New EU travel rules come into effect on Tuesday, with Irish tourists largely having to follow the same guide as in 2021 to holiday in Spain, France and more.
People will be allowed to travel freely within the EU if they received their first vaccine no more than 270 days ago or if they received a booster shot.
Those who have recovered from Covid-19 within the last 180 days and passengers who have undergone a PCR test 72 hours before arrival or an antigen test 24 hours before are also allowed entry.
An exception will be countries in the highest ‘dark red’ category of the color-coded risk map of the European Center for Disease Prevention and Control – additional measures might be needed in this case.
Any joint action between the 27 nations has proven difficult to fully enforce since protecting public health remains the prerogative of individual national governments. Tuesday’s action amounts to recommendations only.
“You are right to say that when a new variant appears and the pandemic hits at high speed, suddenly there are tensions which often lead to fragmentation,” said French Secretary for European Affairs Clément Beaune, who chaired the meeting where the new plan was signed. .
“But if you look at what happened at the start of the Omicron variant, it was only a minority of states that introduced additional measures,” he said.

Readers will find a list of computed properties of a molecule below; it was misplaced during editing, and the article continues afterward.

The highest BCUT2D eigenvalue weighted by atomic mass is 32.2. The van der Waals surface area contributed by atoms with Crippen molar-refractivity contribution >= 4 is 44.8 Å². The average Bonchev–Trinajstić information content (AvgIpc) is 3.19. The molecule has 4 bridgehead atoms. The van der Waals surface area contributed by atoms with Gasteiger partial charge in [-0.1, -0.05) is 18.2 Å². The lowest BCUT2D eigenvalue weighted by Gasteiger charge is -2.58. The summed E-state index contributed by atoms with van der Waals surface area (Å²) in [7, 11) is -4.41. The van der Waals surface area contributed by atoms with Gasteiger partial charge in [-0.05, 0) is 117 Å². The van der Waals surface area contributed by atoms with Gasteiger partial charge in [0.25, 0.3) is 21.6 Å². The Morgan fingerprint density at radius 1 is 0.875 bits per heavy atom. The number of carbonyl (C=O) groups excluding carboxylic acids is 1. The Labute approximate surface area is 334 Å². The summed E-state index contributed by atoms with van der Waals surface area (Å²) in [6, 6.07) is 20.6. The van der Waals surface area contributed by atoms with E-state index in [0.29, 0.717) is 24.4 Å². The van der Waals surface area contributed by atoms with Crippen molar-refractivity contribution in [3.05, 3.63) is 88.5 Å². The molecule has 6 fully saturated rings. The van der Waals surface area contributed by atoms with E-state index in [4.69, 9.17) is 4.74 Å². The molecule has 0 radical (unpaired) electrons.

Speaking to Newstalk Breakfast on Wednesday, Travel Extra editor Eoghan Corry explained what will happen from February 1.
“The big change on February 1 is that there is a use-by date for your second vaccination introduced at European level,” he said.
“It has already been introduced by individual countries.
“In the Czech Republic, in Austria, people like that started saying nine months after your second vaccination, we’re going for the third one – what most people call the booster.
“They’re going to start looking for it at the border on February 1.
“That doesn’t mean you have to have your third vaccination on February 1, it just means keeping an eye out for that nine-month-old date.
“Most Irish people were vaccinated in July, so it will start after St. Patrick’s Day.”